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An Israeli Film about Small-Town Life in the Negev Comes to the American Stage

Dec. 13 2016

Set in the fictional town of Bet Hatikvah, the Israeli film The Band’s Visit (2007) tells the story of how this small, dull community is shaken up by the accidental visit of an Egyptian police orchestra. David Yazbeck and Itamar Moses have transformed the movie into an English-language musical. Ben Brantley writes in his appreciative review:

The Band’s Visit uses a well-worn formula that hasn’t stopped being recycled since Oedipus stumbled into Thebes. That’s the good old story of a stranger—or in this case strangers, an entire Egyptian police band —arriving in a sleepy town and shaking it to its foundations.

Think of The Rainmaker, Shane, or even The Music Man, in which that stranger’s kiss (or gunshot or con act) winds up transforming lives forever. The Band’s Visit flirts with the clichés of such a scenario, and then triumphantly fails to consummate them. Just when you think it’s going to deliver big on an anticipated clincher, it pulls back, and that withdrawal feels far more satisfying than the expected obvious climax.

Consider, for example, the possible political implications of the plot. . . . Uninvited Arabs in Israel? Surely, we can anticipate a fraught cultural collision and a subsequent feel-good reconciliation, proving that even perceived adversaries have more in common than they thought. But nationalistic tensions are touched upon only glancingly.

Instead, the Bet Hatikvans are delighted, in their low-key way, by the mere novelty of these traveling musicians, led by their dignity-conscious conductor Tewfiq, who wear robin’s-egg-blue uniforms that make the townspeople think of Michael Jackson.

Read more at New York Times

More about: Arts & Culture, Broadway, Film, Israeli culture, Musical theater

Israel’s Economy Thrives While the Middle East Disintegrates

Jan. 19 2018

Now that the data have come in from 2017, it is clear that the Israeli economy had another successful year, expanding at a rate higher than that of any other advanced country. Israel’s per-capita GDP also grew, placing it above those of France and Japan. Daniel Kryger notes some of the implications regarding the Jewish state’s place in the Middle East:

The contrast between first-world Israel and the surrounding third-world Arab states is larger today than ever before. Israel’s GDP per capita is almost twenty times the GDP per capita of impoverished Egypt and five times larger than semi-developed Lebanon.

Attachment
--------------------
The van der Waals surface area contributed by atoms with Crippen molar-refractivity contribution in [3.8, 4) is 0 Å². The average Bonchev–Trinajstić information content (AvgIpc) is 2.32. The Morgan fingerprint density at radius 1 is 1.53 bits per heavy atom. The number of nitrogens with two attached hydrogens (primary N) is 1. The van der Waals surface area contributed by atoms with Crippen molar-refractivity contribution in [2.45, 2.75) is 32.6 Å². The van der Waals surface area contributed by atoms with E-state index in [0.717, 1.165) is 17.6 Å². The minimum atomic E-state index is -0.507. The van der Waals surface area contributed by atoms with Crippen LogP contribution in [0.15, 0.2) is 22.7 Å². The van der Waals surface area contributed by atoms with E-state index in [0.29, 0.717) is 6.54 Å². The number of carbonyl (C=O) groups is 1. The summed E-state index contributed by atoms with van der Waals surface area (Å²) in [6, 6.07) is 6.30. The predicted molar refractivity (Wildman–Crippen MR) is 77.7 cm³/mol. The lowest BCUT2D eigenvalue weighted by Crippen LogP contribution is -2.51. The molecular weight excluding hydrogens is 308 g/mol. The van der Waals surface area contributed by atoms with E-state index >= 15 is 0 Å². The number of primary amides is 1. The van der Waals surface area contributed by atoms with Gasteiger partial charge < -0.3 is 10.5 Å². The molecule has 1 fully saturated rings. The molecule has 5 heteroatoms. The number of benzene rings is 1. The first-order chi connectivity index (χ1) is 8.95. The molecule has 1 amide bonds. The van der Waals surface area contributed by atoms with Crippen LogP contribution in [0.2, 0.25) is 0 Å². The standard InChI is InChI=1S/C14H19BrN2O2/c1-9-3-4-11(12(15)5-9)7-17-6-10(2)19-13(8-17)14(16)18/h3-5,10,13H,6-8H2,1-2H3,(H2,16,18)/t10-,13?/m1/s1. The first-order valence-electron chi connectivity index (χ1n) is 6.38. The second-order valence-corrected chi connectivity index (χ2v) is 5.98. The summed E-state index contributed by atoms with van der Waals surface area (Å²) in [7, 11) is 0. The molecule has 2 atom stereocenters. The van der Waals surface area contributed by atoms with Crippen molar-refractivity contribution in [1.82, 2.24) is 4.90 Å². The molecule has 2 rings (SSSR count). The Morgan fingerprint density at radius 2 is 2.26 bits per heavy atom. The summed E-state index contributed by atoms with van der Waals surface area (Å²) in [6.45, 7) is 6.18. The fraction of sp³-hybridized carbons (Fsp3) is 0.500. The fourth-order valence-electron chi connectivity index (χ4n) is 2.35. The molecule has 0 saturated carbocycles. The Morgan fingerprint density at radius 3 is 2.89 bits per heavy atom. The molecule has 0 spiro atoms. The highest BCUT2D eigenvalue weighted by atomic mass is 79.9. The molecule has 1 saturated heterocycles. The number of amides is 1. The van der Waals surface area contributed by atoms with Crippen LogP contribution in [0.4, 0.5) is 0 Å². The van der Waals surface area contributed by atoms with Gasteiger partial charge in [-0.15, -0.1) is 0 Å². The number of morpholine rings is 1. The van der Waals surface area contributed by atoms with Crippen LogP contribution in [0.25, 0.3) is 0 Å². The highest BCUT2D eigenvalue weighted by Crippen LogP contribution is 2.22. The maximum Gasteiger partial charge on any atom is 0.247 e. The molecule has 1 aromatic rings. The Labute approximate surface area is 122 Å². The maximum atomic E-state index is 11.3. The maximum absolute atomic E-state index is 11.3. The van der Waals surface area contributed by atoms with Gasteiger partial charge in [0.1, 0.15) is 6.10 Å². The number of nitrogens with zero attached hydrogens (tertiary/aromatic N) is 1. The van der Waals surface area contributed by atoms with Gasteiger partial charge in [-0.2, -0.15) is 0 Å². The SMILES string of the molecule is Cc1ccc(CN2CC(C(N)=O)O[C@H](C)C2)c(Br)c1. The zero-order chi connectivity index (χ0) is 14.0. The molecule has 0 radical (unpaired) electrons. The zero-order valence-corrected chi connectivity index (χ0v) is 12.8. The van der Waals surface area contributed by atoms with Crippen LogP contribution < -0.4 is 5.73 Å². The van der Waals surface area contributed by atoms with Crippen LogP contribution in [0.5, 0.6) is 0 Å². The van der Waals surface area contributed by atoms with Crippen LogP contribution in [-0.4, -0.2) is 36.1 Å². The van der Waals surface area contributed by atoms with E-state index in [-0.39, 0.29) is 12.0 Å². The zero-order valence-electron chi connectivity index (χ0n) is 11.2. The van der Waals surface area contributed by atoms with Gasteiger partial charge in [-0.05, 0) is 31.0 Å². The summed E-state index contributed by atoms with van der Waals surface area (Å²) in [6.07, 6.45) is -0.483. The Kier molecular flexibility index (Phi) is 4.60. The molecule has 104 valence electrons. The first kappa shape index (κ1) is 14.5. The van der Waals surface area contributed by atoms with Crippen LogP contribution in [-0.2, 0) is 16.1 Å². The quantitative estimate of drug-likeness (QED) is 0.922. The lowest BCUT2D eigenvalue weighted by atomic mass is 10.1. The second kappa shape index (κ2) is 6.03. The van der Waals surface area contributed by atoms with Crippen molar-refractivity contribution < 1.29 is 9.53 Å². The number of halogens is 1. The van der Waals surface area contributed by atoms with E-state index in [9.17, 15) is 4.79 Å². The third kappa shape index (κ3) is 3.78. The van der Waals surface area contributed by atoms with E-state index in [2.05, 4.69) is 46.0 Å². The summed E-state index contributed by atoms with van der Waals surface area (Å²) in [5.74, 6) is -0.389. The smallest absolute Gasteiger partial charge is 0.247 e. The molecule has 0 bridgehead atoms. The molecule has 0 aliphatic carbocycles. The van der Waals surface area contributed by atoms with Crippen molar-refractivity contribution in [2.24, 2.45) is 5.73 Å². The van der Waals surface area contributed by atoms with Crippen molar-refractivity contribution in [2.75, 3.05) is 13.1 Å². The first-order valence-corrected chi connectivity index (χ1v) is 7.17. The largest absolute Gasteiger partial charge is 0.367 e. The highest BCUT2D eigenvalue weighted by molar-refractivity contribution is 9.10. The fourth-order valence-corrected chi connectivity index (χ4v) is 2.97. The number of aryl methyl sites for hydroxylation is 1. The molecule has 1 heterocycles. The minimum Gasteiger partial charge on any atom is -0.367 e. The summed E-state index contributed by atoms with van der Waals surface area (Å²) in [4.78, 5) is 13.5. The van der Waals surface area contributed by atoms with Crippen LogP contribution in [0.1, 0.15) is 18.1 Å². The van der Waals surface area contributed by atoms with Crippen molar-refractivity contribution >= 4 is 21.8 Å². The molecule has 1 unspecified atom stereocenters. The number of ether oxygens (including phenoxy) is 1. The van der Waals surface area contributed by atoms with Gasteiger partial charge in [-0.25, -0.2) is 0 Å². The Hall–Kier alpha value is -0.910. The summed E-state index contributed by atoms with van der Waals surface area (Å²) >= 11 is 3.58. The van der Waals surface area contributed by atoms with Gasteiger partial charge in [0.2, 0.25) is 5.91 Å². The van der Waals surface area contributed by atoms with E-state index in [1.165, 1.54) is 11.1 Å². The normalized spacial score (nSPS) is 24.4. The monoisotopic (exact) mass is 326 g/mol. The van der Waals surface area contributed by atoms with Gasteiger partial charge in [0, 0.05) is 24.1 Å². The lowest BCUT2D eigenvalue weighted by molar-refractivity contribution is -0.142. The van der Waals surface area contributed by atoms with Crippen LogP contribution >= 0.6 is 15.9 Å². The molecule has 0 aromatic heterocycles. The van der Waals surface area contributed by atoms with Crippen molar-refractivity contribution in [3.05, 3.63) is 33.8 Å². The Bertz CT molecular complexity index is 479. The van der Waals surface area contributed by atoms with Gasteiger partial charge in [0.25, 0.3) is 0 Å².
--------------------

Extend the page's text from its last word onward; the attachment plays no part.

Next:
Like any human project, Israel is a never-ending work in progress and much work remains to integrate ḥaredi Jews and Israeli Arabs into Israel’s knowledge economy. Properly addressing Israel’s high costs of living requires more economic and legislative reforms and breaking up inefficient oligopolies that keep the prices artificially high. However, by any standard, the reborn Jewish state is a remarkable success story. . . .

Much has changed since OPEC launched its oil embargo against the West after the failed Arab aggression against Israel in October 1973. Before the collapse of the pro-Arab Soviet empire, China and India had no official ties with Israel and many Western and Japanese companies avoided doing business with Israel. Collapsing oil prices have dramatically eroded the power of oil-producing countries. It has become obvious that the future belongs to those who innovate, not those who happen to sit on oil. Israel has today strong commercial ties with China and a thriving partnership with India. Business delegations from Jamaica to Japan are eager to do business with Israel and benefit from Israel’s expertise. . . .

[For its part], the boycott, divest, and sanction (BDS) movement may bully Jewish and pro-Israel students on Western campuses. However, in real life, BDS stands no chance of succeeding against Israel. The reason is simple: reborn Israel has . . . become too valuable a player in the global economy.

Read more at Mida

More about: BDS, Israel & Zionism, Israeli economy, Middle East, OPEC